A couple of weeks ago, we announced SmartJane™— the world’s first doctor-ordered, sequencing-based, at-home vaginal health test.
SmartJane is the first test to combine human papillomavirus (HPV) genotyping, sexually transmitted infection (STI) testing, and microbial risk factors for common conditions like bacterial vaginosis and aerobic vaginitis. The test can also be used by trans and non-binary individuals who need to care for their vaginal health.
NOTE: The test is not intended to replace traditional Pap smears or well-woman visits and does not diagnose or treat any disease. SmartJane is only available with a valid lab test order from a healthcare provider. uBiome can work with your doctor or connect you with an independent external clinical care coordination network to review your test request.
Why did we make SmartJane?
Women’s health is important. We think it’s silly to even ask this question — why shouldn’t we make a test that will help women take better care of their health? Dozens of female scientists, engineers, and laboratory staff on our team (and some men too) have worked hard to make a product that would help women (and others with vaginas) to work with their doctors to better screen for HPV, STIs, and vaginal flora implicated in bacterial vaginosis and other conditions.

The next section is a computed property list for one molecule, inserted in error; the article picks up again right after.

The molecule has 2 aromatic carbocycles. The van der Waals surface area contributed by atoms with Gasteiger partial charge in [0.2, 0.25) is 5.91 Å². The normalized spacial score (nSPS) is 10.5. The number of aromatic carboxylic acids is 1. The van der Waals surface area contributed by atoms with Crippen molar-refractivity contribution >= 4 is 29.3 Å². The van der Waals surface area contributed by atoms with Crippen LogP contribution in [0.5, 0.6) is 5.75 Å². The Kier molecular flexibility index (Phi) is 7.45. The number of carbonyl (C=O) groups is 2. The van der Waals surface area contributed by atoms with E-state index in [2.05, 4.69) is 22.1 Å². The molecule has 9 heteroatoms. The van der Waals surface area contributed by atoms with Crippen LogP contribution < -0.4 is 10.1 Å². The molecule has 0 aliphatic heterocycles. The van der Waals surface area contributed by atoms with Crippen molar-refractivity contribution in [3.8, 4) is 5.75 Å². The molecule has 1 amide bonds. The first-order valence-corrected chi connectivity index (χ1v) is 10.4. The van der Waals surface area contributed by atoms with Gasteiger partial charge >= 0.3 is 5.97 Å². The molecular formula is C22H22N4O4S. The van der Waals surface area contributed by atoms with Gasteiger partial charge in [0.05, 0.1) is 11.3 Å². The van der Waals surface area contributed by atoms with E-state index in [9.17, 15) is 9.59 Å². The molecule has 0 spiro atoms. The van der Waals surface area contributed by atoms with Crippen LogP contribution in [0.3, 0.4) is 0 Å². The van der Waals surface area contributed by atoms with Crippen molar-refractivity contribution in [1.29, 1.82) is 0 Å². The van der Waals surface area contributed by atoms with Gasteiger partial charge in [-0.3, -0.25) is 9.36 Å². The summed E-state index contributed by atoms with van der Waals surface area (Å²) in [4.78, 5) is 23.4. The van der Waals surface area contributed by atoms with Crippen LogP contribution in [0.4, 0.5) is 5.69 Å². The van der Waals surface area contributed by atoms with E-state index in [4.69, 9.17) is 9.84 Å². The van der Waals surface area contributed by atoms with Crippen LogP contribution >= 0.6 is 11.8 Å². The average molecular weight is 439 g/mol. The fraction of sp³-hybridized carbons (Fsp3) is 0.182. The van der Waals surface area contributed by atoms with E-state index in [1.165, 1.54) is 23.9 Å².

What’s new in SmartJane?
SmartJane can tell doctors and patients which type of HPV strain they have (genotyping), and how the microbiome interacts with HPV to increase or decrease risk. SmartJane tests for 14 high-risk HPV types which are associated with cervical cancer, squamous intraepithelial lesions, and cervicitis. SmartJane also tests for 5 low-risk HPV strains.
In a combined approach, SmartJane tests for four STIs as well as HPV and vaginal flora balance: Chlamydia trachomatis (chlamydia), Neisseria gonorrhoeae (gonorrhea), Treponema pallidum (syphilis) and Mycoplasma genitalium. Mycoplasma genitalium is a common STI that can be a cause of unexplained infertility. This bacterium has been recently implicated in cervicitis, pelvic inflammatory disease, and infertility in women. Mycoplasma genitalium was recently found to have a prevalence at least as high as that of Chlamydia trachomatis and Neisseria gonorrhoeae, but has not been included in standard STI tests, until now with SmartJane.
SmartJane includes testing for risk factors for ten conditions:
Sexually transmitted infections
HPV and associated conditions
Squamous intraepithelial lesions
Pelvic Inflammatory Disease
Self-sampling is common in most of the developed world. We’ve done a review of global self-sampling protocols (here in pre-print), and have found some really interesting facts:
- In 2016, the Netherlands was the first country to start a new screening program, where women will be able to self-collect samples for HPV testing (RIVM 2017; Rozemeijer et al., 2015).
- The National Cervical Screening Program in Australia is recommending to switch to self-sampling under medical/health care supervision (National Cervical Screening Program Renewal). The Finnish Cancer Registry has declared that self-sampling tests for HPV detection are reliable for cancer screening purposes.